Internet marketers love using WordPress web sites. There are a huge number of themes already designed to allow you to sell your goods and services or monetise your blog from ads or sponsorships. You can customise and update your site without needing to know any programming whatsoever. You can easily find plug-ins to perform any function you desire, from including a customer forum to integrating with a shopping cart. However, the flip side of this popularity and common underlying structure means that the sites are vulnerable to hackers in a way that individually developed sites are not. The following tips will make your site more difficult to hack, so hackers are more likely to look elsewhere.
Tip #1: Rename the admin account
In order to hack a site, hackers need to know both a userid and a password. If they can guess the userid, they can use brute force to find the password. The obvious guess for a userid is “admin”, the default userid that comes with a WordPress installation. To fix this, from your dashboard, select Users and add a new administrative user. Log off, log back in as the new user, and delete the admin userid. If you like having your posts labelled as from admin, you can change the display name of your new userid to admin.
Tip #2: Use a difficult password
As mentioned under the previous tip, the userid is only half of the information needed by hackers. The other half is the password. If you use a simple password, such as 1234567, or a word that can be found in the dictionary, their automated programs can easily discover it. Similarly, the password should not be anything that someone can guess based on your social media posts. For example, if you talk about your dog a lot, don’t use your dog’s name as your password.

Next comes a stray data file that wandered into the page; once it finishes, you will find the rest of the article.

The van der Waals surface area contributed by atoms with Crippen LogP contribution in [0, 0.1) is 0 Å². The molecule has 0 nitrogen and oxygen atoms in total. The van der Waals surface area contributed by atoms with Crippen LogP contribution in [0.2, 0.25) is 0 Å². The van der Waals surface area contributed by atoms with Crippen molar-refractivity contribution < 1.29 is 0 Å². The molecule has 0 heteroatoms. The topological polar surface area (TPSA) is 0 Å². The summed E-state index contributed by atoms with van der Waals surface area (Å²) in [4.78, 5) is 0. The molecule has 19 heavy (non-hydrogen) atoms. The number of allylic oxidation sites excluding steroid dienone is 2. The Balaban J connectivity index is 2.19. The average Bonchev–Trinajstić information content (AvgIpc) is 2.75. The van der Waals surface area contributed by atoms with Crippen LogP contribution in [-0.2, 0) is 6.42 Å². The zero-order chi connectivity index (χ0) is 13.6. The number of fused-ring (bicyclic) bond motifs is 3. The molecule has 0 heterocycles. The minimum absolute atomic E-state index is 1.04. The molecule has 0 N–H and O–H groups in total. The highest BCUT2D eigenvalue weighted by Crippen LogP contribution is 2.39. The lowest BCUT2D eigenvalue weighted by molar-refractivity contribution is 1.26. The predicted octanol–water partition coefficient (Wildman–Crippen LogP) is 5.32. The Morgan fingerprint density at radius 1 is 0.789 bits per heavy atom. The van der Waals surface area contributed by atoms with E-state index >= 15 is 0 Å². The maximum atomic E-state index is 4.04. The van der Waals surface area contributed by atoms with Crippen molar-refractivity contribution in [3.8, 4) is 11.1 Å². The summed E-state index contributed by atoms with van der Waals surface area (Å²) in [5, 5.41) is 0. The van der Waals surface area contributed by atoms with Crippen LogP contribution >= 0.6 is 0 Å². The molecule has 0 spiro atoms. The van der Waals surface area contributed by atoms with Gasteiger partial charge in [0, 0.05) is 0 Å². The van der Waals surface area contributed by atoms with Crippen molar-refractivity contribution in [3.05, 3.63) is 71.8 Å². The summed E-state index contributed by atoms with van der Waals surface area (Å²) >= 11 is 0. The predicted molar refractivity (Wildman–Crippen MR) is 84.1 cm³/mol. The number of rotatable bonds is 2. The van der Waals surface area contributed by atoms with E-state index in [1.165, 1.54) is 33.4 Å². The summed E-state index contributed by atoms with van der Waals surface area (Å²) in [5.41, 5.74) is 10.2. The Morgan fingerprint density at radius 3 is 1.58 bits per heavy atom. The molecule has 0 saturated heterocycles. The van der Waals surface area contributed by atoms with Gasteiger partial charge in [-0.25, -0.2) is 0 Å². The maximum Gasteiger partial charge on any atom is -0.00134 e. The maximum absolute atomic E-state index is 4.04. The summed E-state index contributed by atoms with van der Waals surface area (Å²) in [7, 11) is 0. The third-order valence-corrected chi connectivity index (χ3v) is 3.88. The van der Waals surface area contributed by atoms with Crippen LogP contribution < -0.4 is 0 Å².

Tip #3: Limit logon attempts
One of the best ways to prevent someone from guessing your password using the brute force method is to limit the number of logon attempts before the account is locked. The plugin to accomplish this is called Limit Login Attempts. To install it, from your dashboard, select Plugins, and search for Limit Login Attempts. Click on Install, and once it has been installed, click on Activate.
Tip #4: Don’t advertise that it is a WordPress site
Get rid of the “Powered by WordPress” usually found in the footer of the site, as well as the Meta links to log on to the site. This will remove the visual signals that the site can be hacked as a WordPress site, preventing casual hacking, although the underlying WordPress structure will still show up if hackers are crawling your site with robots.
Tip #5: Stay current
All of your plugins as well as the theme you use and the WordPress software itself are frequently updated when security violations become known. WordPress notifies you of updates automatically every time you log in, which can be installed with a single click. Remember to back up your files prior to updating.
The Internet Marketing Academy